John Nicholas D’Addamio, 76, of Longbranch, WA passed away on October 4, 2022. Formerly from Monroe, WA, John and his wife Jan had retired to a farm in Longbranch for the past nine years.
John was born in Plainfield, NJ and spent most of his early life on the east coast. He graduated from Rutgers University with a BS in Psychology and an MS in Computer Science. John was a VietNam veteran, serving in the US Army from 1968 to 1970.
After his military service he earned his MS degree and then worked for defense and computer companies including Western Electric, Lockheed-Martin, Digital Equipment, Compaq, Boeing, and Microsoft. During his professional career, he became knowledgeable in many fields, including military air traffic control and computer operating systems.
John married Janice Jackowski in 1972, and they both became involved with the Morgan horse breed. Following the purchase of their first Morgan in 1975, John developed a keen interest in Morgan pedigrees. Using his tech skills, John created a computer program to compute the inbreeding coefficient for Morgan horses at the UVM Morgan Horse Farm. John ultimately gave this program to the American Morgan Horse Association for breeders to use in pedigree analysis.
John and Jan lived in New Jersey for a few years and then moved to a farm in southern New Hampshire in 1977. After 11 years in New Hampshire, they moved to a new farm in Monroe, WA. They became interested in the Lipizzan horse breed, and just as he did with the Morgans, John soon became an expert on these rare and wonderful horses.
Whenever he could, John attended Lipizzan breeding seminars and horse evaluations, taking part in many of them over the years. By coordinating riding clinics featuring one of the riders from Vienna’s Spanish Riding School, John was instrumental in bringing part of the Lipizzan heritage to Washington state. He also helped to run the clinics themselves as well as participating in them for more than 10 years.
Similar to his work with the Morgan horses, John helped the Lipizzan breed in America by contributing his tech knowledge. He supported the United States Lipizzan Federation by serving on the website committee.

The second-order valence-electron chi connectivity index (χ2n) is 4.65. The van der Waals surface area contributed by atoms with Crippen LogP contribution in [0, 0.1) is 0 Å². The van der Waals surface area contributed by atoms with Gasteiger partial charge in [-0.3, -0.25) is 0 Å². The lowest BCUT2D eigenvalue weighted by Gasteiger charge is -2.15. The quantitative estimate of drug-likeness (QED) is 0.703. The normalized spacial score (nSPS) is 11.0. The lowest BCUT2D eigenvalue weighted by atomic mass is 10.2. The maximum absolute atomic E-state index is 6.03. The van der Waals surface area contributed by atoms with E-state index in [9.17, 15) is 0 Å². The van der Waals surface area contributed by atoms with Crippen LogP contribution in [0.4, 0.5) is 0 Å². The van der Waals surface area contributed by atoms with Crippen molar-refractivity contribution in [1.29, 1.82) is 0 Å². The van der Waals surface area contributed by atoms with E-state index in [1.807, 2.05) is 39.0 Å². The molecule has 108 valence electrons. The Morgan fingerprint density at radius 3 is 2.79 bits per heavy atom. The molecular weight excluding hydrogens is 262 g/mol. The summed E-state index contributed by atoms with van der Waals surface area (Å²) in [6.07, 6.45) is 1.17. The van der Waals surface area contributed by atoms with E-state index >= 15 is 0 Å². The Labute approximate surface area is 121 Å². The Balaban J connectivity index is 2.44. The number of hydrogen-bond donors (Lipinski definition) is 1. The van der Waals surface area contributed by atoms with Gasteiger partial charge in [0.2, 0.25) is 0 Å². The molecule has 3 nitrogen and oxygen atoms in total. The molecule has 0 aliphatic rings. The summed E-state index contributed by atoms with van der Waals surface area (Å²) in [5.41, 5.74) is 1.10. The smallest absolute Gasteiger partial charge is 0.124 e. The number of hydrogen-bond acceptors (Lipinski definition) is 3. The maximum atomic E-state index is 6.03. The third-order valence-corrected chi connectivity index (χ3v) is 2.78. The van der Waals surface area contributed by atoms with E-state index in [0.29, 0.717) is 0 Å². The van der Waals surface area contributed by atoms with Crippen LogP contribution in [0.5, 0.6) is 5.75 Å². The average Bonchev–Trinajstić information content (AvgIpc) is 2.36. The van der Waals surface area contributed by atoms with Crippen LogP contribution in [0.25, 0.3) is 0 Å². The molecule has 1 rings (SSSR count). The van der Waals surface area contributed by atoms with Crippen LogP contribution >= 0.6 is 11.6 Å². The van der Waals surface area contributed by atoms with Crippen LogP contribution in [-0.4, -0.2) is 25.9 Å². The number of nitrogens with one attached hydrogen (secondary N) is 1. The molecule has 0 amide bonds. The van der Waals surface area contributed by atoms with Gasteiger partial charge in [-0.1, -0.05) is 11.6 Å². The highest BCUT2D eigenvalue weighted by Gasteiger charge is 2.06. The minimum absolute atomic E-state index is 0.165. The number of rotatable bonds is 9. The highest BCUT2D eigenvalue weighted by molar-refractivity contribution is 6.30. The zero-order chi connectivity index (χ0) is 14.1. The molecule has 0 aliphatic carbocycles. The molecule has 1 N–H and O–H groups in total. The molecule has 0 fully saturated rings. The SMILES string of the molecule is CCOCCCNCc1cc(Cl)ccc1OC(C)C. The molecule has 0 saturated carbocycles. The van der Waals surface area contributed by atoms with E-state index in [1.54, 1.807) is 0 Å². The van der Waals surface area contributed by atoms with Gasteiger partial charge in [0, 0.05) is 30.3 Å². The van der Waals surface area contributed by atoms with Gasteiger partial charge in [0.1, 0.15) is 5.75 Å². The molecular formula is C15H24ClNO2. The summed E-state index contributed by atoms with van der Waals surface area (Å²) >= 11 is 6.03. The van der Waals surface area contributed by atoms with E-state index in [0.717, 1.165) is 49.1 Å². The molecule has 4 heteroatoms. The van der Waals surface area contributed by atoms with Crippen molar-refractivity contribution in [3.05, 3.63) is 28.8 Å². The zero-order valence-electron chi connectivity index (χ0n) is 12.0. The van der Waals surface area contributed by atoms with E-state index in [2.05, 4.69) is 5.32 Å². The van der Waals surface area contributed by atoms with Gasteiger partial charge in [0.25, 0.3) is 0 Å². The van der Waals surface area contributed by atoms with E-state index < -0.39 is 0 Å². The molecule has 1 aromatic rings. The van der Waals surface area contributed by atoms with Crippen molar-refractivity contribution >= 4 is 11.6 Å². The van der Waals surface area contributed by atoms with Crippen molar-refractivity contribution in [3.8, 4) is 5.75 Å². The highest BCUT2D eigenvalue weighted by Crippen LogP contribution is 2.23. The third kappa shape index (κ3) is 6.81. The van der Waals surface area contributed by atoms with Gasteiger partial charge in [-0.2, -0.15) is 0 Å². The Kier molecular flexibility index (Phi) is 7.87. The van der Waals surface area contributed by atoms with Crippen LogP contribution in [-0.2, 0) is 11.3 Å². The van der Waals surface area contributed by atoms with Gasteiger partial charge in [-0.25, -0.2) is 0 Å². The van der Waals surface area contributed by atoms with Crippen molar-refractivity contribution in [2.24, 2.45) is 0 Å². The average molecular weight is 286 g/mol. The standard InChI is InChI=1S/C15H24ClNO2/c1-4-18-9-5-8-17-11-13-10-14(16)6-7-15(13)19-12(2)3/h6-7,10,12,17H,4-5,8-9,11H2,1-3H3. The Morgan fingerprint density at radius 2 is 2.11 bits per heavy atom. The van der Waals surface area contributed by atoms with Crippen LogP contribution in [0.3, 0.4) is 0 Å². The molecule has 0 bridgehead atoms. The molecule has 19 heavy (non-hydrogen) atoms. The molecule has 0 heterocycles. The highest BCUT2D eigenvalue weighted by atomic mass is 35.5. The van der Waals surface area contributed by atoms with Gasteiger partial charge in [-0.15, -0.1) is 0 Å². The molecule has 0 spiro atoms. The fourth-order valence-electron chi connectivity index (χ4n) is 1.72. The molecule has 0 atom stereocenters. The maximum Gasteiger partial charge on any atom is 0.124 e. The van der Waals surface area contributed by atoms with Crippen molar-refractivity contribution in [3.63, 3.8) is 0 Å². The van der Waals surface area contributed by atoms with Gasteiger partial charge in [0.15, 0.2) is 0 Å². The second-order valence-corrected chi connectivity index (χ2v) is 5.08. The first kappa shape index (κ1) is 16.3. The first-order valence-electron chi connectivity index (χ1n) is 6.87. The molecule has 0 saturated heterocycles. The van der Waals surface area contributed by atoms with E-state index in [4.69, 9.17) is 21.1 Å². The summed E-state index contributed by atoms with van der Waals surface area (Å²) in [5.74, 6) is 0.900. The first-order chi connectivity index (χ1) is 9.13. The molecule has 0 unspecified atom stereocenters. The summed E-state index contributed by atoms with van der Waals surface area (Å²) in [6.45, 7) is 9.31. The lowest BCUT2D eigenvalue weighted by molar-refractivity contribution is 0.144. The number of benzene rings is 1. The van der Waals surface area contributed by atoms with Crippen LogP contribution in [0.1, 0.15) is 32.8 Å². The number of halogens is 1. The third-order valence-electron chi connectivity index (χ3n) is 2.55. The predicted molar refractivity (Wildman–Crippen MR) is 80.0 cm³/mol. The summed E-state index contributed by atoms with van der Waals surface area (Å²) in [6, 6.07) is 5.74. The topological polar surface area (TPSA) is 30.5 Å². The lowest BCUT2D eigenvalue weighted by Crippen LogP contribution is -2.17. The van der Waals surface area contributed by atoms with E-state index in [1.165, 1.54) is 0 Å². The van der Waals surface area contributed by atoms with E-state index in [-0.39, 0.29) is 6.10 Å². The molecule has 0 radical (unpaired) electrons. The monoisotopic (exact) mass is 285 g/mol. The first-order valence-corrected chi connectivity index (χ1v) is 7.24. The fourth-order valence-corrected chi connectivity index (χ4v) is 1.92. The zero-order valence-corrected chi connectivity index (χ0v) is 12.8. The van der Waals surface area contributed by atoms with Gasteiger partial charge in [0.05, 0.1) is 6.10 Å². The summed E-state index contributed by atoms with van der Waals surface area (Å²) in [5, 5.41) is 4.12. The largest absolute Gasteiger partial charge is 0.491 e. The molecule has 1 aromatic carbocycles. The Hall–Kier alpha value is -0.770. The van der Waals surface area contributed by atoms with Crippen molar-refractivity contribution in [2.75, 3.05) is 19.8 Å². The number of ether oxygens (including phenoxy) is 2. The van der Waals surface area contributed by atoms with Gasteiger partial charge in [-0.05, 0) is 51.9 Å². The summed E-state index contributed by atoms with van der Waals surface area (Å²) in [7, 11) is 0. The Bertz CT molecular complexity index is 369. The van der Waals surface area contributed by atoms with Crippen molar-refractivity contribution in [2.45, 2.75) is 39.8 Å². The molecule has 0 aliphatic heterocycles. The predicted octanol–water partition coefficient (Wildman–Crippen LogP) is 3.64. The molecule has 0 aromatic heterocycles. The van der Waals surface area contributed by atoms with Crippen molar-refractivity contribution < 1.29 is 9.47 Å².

John developed an avid interest in dressage and its history after working with Dr. H.L.M. Van Schaik, who had both practical and theoretical dressage experience. John read many books on the subject, amassing a large dressage library and rode with many notable dressage greats including Paul Belasik and Andreas Hausberger. He readily passed on his knowledge to other riders to help with training of their horses.
His knowledge of history wasn’t limited to horses. An avid reader, John loved learning the history of an astounding array of subjects. But his love of history was just one facet of his passion for life. John was what some would call a Renaissance man. Friends who joined him on a trip to his beloved Vienna Austria said he excelled as a museum docent, Viennese food critic, and expert tour guide. John also loved music and was an ardent musician, playing and teaching classical guitar. He was an outstanding cook and became a smoke master in his later years.
John is survived by his wife of 50 years, Janice, his mother Evelyn, his brother George and wife Betsy, his nephew Sean, nieces Danielle and Kate, several cousins, and four much-loved horses
There are no services planned. Donations in remembrance of John may be made to the United States Dressage Foundation (https://www.usdf.org), the Lipizzan Rescue Foundation (https://lipizzanrescuefoundation.org), the Green Mountain Horse Association(https://gmhainc.org), and the Grayson-Jockey Club Research Foundation (https://www.grayson-jockeyclub.org).
No one who knew John will ever forget him. With his amazing intelligence and his willingness to share his knowledge to help both horses and humans, he made the world around him a better place. He will be greatly missed.